- Shimano Hone - Enduro and Freeride applications
- Shimano Saint - Downhill and heavy-duty applications
when it comes to looking at mountain bike components, brakes are secondary because whilst they are important, they are also easily upgraded.
That said, if you can get a bike with hydraulic disc brakes then do it.
If not go for mechanical disc brakes. If you are on a really tight
budget then you will have to settle for v-brakes and mechanical pull
Again try to stick with the major players like Hayes, Avid, and
Shimano (although there are a couple of other good manufacturers around)
2011 Scott CR1 SL Geometry
Seat Tube c-c
Seat Tube c-t
Effective Top Tube
Head Tube Angle
Road Bike Components
There have been many different materials used for bicycle frames. But
there are four materials that have held true throughout the history of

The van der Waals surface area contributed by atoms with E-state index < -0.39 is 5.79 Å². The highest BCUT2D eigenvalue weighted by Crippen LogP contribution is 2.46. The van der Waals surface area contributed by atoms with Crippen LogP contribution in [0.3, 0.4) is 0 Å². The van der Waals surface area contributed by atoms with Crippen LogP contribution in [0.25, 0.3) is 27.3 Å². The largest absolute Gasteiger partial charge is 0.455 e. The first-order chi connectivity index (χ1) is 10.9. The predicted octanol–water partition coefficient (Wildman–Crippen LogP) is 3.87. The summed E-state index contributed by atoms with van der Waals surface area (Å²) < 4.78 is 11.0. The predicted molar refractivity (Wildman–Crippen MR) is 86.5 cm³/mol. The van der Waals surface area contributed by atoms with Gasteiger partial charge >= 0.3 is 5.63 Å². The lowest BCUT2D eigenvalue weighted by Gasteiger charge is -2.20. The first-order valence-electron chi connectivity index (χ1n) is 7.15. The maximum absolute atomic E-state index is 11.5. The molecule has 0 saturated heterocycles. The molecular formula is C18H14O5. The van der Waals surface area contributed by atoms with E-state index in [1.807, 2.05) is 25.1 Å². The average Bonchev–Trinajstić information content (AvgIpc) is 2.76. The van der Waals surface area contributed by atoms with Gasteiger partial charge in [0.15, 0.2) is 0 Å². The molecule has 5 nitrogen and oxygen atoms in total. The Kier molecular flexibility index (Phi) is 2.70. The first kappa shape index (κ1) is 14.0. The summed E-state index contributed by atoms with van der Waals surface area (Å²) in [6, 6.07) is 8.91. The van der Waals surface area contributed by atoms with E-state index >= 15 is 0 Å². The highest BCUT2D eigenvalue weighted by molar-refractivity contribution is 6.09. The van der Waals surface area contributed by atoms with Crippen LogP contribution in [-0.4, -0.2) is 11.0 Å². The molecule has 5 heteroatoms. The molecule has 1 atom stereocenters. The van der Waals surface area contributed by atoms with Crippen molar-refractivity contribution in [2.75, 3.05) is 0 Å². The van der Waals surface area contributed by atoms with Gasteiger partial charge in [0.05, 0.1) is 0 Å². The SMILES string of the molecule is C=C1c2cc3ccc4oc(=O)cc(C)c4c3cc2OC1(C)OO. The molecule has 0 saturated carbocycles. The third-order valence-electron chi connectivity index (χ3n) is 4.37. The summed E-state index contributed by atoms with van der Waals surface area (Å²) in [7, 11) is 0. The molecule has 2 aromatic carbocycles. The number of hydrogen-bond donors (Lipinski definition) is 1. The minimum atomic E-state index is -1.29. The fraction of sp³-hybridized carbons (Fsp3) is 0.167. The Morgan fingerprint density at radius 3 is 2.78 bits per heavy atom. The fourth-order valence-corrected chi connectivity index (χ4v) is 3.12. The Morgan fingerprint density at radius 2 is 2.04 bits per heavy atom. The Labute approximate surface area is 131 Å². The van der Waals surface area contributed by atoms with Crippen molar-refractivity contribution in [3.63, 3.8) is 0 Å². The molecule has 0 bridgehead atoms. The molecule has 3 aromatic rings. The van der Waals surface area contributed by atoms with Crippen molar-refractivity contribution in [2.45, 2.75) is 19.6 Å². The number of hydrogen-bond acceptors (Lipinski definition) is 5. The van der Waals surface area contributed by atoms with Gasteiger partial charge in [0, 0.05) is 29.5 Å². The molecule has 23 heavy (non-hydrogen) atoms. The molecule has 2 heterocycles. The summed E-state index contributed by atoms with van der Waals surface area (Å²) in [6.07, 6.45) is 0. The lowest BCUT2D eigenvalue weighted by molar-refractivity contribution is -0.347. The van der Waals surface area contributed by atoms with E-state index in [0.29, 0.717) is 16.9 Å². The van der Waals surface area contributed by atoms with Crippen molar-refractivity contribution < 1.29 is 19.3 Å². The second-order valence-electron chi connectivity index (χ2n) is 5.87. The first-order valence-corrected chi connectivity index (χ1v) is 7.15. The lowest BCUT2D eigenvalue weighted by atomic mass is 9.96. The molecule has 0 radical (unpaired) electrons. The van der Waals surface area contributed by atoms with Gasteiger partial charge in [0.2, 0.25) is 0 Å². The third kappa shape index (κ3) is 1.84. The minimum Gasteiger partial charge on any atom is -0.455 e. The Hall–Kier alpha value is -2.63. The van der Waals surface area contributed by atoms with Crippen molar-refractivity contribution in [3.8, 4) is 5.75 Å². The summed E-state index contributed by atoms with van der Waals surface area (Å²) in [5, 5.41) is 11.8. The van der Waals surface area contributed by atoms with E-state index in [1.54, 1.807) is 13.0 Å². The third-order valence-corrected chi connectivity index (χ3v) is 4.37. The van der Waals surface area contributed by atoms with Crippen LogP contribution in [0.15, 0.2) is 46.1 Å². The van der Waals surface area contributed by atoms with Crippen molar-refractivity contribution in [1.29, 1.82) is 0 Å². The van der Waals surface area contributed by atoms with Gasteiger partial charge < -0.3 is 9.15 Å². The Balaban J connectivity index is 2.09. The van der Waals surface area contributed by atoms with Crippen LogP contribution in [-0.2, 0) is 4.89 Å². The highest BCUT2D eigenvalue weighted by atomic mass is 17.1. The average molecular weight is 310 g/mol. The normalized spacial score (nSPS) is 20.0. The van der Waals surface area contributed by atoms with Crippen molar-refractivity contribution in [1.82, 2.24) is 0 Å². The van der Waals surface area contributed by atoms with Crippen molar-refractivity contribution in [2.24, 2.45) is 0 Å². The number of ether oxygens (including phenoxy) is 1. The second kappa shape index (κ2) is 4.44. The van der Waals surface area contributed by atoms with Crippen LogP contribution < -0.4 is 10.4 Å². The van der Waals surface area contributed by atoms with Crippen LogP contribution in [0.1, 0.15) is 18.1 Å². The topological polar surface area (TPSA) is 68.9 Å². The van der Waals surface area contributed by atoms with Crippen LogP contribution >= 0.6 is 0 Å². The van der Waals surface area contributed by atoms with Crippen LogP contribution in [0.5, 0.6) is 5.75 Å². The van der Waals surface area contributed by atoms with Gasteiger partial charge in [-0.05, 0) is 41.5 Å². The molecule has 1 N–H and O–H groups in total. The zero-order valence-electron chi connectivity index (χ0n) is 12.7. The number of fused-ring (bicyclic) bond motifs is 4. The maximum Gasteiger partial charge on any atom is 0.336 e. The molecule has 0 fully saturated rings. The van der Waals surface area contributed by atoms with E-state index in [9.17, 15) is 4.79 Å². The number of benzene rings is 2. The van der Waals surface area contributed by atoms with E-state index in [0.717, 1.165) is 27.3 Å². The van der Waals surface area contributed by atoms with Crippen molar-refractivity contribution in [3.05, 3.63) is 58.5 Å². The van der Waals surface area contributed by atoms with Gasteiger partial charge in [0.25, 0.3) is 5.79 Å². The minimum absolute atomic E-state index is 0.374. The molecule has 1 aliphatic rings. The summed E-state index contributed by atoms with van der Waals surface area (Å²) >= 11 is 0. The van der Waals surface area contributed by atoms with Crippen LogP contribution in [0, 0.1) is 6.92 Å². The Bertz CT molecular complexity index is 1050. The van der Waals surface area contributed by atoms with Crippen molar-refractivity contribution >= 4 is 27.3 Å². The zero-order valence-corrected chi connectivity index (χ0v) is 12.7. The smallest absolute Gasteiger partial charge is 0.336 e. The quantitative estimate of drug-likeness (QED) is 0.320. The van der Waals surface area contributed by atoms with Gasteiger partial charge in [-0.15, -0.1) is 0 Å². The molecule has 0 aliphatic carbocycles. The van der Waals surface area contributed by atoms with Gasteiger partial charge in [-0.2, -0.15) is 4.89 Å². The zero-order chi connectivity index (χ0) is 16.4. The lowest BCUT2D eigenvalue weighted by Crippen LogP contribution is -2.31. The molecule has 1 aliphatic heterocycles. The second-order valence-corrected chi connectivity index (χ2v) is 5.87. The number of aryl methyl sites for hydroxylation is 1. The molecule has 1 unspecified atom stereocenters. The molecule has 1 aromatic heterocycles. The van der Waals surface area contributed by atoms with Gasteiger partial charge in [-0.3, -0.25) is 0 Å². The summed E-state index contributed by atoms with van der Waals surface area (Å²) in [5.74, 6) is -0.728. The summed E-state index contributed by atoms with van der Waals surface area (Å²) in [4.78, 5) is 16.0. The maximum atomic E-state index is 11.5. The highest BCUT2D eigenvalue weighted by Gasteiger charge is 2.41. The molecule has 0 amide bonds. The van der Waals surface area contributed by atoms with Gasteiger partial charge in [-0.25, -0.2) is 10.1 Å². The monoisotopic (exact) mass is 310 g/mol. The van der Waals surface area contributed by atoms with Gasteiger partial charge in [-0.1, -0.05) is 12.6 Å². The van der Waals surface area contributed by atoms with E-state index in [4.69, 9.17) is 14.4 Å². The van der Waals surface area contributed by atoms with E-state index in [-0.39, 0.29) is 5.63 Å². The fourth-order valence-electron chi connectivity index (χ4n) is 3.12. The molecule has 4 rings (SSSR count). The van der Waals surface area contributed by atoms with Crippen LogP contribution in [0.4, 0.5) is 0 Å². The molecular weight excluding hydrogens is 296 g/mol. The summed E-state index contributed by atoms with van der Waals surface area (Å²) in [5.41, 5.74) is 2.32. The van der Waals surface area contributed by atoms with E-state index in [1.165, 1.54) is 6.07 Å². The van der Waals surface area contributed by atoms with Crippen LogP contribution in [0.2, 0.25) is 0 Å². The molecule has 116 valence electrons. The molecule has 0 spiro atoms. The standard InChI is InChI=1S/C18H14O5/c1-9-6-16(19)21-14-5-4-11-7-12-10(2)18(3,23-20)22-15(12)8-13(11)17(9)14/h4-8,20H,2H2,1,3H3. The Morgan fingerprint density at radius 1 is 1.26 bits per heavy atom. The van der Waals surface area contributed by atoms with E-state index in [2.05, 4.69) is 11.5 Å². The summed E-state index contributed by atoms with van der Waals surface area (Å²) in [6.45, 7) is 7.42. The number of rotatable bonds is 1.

bikes. These materials are steel, aluminum, carbon fiber, and titanium.
Each material has their own characteristics, and knowing these
characteristics will help you find your perfect bike. There are also
bikes that incorporate different materials into their frames. For
instance, the Tommaso Trascinare uses a carbon fiber frame and fork with
double butted aluminum lugs. These frames combine features from each of
the following materials to fit the rider’s needs.
- Steel has stood the test of time and has been used by frame
builders for over a hundred years. It is cheap, easy to repair,
extremely strong, and has a good ride quality. Unfortunately, steel
tends to be heavier than other, newer materials. Also, if not properly
maintained, steel can rust. However based on price alone, nothing beats a
well made steel frame.
- Aluminum has been commercially used in bikes for almost 30 years. It
is the most commonly use frame material in biking today. It is
lightweight, extremely stiff, and doesn’t rust. One downfall of aluminum
is that it is so stiff it can provide a very jarring ride. But with the
combination of different materials, like carbon fiber, aluminum frames
are the best bet for beginning to advanced cyclists.